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Allergic rhinitis during pregnancy: opt for the lowest risk

When drug treatment for allergic rhinitis is recommended in a pregnant woman, there are various options that expose the patient to few risks: sodium cromoglicate or azelastine nasal inhaler or an oral or nasal non-sedating and non-antimuscarinic antihistamine.

Allergic rhinitis is a benign allergic reaction. Sometimes causing extreme discomfort, it has no known effect on pregnancy outcome. Sodium cromoglicate nasal spray is moderately effective, but can have rare adverse effects, including in women who are or could be pregnant (local irritations, headaches in particular). It is the topical treatment of choice for mild allergic rhinitis in pregnant women.

Nasal antihistamines, especially preservative-free azelastine, have not been linked to any particular risk during pregnancy.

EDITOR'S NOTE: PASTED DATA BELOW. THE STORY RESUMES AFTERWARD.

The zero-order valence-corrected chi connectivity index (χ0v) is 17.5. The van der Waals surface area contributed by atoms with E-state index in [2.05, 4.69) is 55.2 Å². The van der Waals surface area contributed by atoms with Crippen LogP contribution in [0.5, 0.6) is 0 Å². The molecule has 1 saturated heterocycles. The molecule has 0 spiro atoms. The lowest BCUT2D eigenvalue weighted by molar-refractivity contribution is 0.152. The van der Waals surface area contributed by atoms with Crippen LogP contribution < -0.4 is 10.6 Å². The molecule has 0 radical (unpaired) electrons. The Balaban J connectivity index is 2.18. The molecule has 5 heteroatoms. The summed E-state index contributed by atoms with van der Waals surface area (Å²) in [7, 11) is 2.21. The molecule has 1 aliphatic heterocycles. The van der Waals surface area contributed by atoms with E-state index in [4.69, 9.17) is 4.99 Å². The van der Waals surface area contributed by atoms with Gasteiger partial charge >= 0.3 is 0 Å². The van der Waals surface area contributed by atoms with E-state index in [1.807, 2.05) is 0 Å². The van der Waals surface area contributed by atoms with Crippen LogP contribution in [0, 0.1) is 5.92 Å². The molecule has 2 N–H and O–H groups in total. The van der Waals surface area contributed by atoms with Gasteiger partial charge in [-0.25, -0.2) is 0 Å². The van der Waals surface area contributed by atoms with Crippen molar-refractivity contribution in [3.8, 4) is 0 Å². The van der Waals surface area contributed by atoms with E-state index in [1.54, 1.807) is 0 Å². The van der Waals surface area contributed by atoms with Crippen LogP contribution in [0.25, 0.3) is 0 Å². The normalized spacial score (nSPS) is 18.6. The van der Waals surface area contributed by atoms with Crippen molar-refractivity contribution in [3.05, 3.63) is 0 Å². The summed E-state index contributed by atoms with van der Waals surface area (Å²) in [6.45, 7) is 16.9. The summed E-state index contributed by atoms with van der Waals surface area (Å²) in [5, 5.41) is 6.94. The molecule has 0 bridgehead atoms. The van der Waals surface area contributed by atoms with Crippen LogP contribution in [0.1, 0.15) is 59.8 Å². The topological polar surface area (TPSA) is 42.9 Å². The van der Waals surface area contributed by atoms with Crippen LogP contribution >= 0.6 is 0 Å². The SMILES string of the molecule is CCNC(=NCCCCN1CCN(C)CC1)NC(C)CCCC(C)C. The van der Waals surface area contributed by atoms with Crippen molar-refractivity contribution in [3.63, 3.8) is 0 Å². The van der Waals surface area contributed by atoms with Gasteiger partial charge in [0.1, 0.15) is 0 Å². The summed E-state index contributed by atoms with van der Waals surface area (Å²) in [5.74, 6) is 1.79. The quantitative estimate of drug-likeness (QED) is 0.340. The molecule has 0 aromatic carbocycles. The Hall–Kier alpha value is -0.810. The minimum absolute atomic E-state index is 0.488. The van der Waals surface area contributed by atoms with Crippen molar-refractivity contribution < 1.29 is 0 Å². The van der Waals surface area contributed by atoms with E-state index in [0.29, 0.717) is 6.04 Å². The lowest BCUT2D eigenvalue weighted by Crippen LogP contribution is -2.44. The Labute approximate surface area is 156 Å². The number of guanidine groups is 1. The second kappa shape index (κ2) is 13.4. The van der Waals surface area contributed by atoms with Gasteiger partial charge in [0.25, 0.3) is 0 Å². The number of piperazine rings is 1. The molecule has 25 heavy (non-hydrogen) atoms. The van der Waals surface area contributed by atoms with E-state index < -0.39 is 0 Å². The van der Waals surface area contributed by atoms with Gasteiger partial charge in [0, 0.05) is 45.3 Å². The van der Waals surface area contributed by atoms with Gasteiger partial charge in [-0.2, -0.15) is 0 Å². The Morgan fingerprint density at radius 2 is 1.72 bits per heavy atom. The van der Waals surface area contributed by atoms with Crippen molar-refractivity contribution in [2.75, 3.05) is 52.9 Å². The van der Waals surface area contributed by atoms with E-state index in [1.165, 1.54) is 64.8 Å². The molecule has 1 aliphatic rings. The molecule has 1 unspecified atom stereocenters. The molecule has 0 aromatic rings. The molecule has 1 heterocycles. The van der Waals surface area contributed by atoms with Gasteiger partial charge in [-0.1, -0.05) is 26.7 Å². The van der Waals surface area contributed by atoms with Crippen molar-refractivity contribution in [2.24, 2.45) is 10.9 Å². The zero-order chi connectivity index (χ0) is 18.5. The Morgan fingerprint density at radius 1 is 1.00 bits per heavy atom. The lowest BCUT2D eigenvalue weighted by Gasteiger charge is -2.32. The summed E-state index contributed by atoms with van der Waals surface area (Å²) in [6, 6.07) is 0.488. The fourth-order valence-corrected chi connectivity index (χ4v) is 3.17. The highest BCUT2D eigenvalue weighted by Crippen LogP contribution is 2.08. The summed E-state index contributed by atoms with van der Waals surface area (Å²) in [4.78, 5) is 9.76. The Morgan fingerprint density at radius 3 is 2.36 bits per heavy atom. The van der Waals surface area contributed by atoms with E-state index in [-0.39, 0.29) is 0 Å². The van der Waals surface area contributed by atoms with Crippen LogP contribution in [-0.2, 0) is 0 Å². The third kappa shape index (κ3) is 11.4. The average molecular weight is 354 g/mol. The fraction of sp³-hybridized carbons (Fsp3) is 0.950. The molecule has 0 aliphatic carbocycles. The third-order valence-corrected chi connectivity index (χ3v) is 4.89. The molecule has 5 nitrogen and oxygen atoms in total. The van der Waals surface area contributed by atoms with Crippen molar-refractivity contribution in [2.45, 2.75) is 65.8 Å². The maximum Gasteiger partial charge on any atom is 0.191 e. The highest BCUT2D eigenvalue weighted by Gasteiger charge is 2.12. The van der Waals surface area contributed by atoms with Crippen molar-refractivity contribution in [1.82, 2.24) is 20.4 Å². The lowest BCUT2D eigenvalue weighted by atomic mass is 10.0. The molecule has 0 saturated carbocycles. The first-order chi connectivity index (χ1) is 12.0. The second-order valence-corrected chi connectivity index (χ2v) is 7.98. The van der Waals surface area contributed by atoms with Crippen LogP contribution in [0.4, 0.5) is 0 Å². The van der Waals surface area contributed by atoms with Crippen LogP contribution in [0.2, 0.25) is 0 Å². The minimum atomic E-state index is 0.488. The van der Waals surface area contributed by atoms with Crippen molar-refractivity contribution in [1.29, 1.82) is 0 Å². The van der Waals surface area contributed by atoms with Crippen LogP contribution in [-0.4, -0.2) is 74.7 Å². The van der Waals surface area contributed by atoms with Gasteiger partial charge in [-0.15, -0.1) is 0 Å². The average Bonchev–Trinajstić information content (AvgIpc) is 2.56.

Oral non-sedating and non-antimuscarinic antihistamines are an alternative to topical treatments when the allergic rhinitis is troublesome: cetirizine is an acceptable option throughout pregnancy; loratadine is another, but should be avoided during the first trimester due to the risk of hypospadias (an anomaly of the penis), observed in animals and not to be ruled out in humans.

Corticosteroid inhalers are third-line treatments since they expose patients to more dose-dependent adverse effects, but they probably have few harmful effects on the unborn child. Low doses of beclometasone or budesonide over a short period are the first-choice local corticosteroids.

Other treatments (such as sedating and antimuscarinic H1 antihistamines) have a harm-benefit balance that is less favourable, and for some treatments (hydroxyzine, Atarax° or other brands) the balance is clearly unfavourable.

©Prescrire 1 April 2016

"Allergic rhinitis during pregnancy" Prescrire Int 2016; 25 (170): 101-104. (Pdf, subscribers only).

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